One star for Cook and his brainwashed defenders.

    1. Yup,

      Here’s my roadmap: revoluntary trapezoid design for 2018, followed by iPhone Oval for 2019. In 2020 it’s fully round on keeping with th 0’s in the year. 2021 marks the return of a mac design with iPhone Cube only to be eclipsed by iPhone Flat debuting in ’22. Next is iPhone Escher, where when you hold the phone correctly, it enhances reception and looks like the top of the phone seemlessly merges with the bottom forming a continuum. For 2024 I got nothing. Hey, I’m no Steve Jobs.

      1. @GeoX… Using your philosophy, cars should never be redesigned. After all, styling doesn’t contribute to functionality. Are you still driving your 1976 Chevy Impala? Steve Jobs knew the value of design in marketing and sales and to differentiate new models from previous versions — but you are clueless.

        @MacArtist is correct. The iPhone deserves a new look after several years.

        1. Fundamental redesigns are good for things with excessive ornamentation or poor functionality, like fins or bumpers, but Jonathan I’ve, to his credit, hit very close to a bullseye in his first phone design. Materials and size may change, but the basic design is timeless.

          1. Let’s examine your statement that Jonathan Ive created a near perfect design:

            1. The front is essentially the same as previous models. A screen, and a home button. You can give him credit for the beveled glass edge, which is nice, and the rounded sides.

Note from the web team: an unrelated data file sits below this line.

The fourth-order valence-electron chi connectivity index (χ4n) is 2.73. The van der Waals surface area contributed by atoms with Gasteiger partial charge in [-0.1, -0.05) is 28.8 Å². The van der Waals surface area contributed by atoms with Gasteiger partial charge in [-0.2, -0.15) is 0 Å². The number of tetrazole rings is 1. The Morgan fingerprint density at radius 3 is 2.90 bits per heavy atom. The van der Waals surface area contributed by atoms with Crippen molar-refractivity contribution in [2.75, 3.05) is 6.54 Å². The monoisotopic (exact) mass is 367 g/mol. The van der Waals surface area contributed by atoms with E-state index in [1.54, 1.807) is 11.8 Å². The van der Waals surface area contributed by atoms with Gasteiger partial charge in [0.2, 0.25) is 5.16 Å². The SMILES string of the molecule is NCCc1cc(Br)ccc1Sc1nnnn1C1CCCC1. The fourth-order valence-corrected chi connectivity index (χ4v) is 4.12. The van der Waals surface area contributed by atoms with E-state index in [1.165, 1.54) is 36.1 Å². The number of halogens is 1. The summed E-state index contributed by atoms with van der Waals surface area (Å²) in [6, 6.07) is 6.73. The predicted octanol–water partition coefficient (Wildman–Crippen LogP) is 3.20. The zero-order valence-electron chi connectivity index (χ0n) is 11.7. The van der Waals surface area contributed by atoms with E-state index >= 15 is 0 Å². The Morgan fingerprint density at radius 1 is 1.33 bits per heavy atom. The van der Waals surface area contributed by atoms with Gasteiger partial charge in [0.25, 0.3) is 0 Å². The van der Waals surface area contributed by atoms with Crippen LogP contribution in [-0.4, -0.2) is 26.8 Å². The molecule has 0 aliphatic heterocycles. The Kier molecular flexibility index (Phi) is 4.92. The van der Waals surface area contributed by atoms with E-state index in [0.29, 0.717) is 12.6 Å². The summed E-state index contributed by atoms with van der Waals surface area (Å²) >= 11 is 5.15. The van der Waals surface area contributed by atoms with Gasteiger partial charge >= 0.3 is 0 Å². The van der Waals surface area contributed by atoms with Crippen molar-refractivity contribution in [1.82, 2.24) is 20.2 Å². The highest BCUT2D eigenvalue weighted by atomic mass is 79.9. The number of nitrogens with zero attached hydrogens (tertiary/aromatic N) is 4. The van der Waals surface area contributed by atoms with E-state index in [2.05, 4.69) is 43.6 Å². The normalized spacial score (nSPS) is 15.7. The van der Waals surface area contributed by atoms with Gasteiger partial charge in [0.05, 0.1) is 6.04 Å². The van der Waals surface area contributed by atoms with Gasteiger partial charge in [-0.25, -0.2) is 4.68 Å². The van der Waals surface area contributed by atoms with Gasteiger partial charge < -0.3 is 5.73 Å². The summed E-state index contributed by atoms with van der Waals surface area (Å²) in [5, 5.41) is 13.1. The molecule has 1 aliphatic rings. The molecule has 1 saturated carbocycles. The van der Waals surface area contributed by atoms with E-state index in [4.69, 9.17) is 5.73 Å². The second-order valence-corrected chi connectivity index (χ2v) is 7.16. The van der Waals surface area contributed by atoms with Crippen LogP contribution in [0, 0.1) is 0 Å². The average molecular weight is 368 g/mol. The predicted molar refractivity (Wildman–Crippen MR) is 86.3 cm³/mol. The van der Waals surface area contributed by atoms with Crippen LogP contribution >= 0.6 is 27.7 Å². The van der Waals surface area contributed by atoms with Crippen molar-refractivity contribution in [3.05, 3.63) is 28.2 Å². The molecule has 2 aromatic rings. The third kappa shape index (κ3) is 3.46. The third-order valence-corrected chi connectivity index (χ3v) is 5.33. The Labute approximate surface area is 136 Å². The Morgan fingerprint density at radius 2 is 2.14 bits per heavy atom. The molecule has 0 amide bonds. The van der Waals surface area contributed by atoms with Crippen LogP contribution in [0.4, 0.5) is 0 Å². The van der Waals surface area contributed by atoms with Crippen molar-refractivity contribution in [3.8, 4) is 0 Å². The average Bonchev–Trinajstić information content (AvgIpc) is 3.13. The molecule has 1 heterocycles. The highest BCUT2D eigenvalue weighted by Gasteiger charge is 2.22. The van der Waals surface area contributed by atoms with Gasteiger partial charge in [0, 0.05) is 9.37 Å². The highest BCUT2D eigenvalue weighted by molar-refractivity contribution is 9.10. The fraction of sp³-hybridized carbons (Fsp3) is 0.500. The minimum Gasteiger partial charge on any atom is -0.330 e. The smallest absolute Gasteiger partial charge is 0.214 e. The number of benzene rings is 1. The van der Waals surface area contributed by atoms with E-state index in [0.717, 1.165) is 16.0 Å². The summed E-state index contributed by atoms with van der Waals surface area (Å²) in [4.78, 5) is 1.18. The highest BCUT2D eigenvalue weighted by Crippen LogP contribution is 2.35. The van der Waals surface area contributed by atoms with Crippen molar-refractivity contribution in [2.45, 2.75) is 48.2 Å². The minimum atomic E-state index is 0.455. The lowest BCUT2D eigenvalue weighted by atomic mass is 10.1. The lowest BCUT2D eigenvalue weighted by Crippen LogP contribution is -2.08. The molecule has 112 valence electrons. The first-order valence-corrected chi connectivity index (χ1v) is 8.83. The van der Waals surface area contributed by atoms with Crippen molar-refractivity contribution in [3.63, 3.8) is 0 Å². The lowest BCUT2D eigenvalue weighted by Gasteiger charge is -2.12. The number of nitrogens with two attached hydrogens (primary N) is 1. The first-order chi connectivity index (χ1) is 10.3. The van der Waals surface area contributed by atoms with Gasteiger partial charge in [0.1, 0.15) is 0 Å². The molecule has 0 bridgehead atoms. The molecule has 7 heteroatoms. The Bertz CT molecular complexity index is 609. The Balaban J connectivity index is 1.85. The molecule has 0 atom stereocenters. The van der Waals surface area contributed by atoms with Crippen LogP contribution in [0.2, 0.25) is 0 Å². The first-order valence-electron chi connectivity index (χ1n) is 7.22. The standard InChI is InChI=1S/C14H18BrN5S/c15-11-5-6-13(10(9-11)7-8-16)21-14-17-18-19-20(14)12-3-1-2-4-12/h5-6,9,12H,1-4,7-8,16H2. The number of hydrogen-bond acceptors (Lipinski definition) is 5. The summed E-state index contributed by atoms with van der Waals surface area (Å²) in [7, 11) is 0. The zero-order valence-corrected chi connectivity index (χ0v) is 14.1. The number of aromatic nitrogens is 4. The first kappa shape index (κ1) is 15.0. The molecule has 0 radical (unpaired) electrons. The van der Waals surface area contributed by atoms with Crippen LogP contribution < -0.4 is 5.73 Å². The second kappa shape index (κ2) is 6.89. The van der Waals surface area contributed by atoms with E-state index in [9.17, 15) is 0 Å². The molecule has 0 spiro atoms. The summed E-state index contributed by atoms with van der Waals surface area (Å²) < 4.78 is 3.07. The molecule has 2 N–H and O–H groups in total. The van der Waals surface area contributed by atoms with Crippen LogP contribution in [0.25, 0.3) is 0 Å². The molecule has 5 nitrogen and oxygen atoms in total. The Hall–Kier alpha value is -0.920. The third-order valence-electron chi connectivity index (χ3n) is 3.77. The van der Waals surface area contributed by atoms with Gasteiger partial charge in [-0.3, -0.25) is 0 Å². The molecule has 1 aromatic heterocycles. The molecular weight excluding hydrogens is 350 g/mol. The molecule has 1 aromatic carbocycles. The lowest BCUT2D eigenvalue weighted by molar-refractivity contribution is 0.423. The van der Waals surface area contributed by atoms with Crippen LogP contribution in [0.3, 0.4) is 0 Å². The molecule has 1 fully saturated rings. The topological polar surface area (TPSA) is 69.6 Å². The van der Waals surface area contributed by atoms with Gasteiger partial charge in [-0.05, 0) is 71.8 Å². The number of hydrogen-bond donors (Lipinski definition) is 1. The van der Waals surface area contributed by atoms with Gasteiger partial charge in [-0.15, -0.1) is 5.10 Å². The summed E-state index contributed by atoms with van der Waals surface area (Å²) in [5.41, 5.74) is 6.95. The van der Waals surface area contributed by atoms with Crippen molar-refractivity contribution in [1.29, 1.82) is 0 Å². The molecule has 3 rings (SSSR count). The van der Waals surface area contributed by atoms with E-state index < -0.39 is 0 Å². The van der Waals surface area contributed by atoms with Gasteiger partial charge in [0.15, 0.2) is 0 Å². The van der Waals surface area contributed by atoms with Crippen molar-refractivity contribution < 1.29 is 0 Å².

2. He moved the On/Off button to the side, which was a mistake.
            3. He added a camera lens bump, which is annoying.
            4. He added two antena bars — not a particularly breathtaking design.
            … Anything else that distinguishes it as a masterpiece in your eyes?

            1. I’m just wondering where the Samsung major redesign is. Every Galaxy phone looks the same, except for the edge models, which Samsung can’t get developers to back. Every Galaxy phone has a camera lens bump 3 times as big as the iPhone, yet no-one says a thing. The Chinese manufacturers are just making iPhone clones, they all look alike. There hasn’t been a major redesign of any phone for 3 years

        2. Porsche’s 911 similarly nailed the form in it’s first iteration and hasn’t changed significantly. Haha comparing Chevy’s design chops to Apple’s…that’s rich.

  1. The only way Apple is going to sell more iPhones opening week than last year is if they increase the number of launch countries. Remember, that’s the only reason they beat the number last year. It’s a bit of smoke and mirrors because we aren’t comparing apples ot apples.

  2. Funny how the critics who claim that Apple products are mostly style over substance are so critical when there is no change in ‘style’. Seems to me that technically there is already quite a list of significant upgrades and developments. I mean just how much new tech can you update a phone with each year or two, without it literally becoming style or gimmickry over real substance?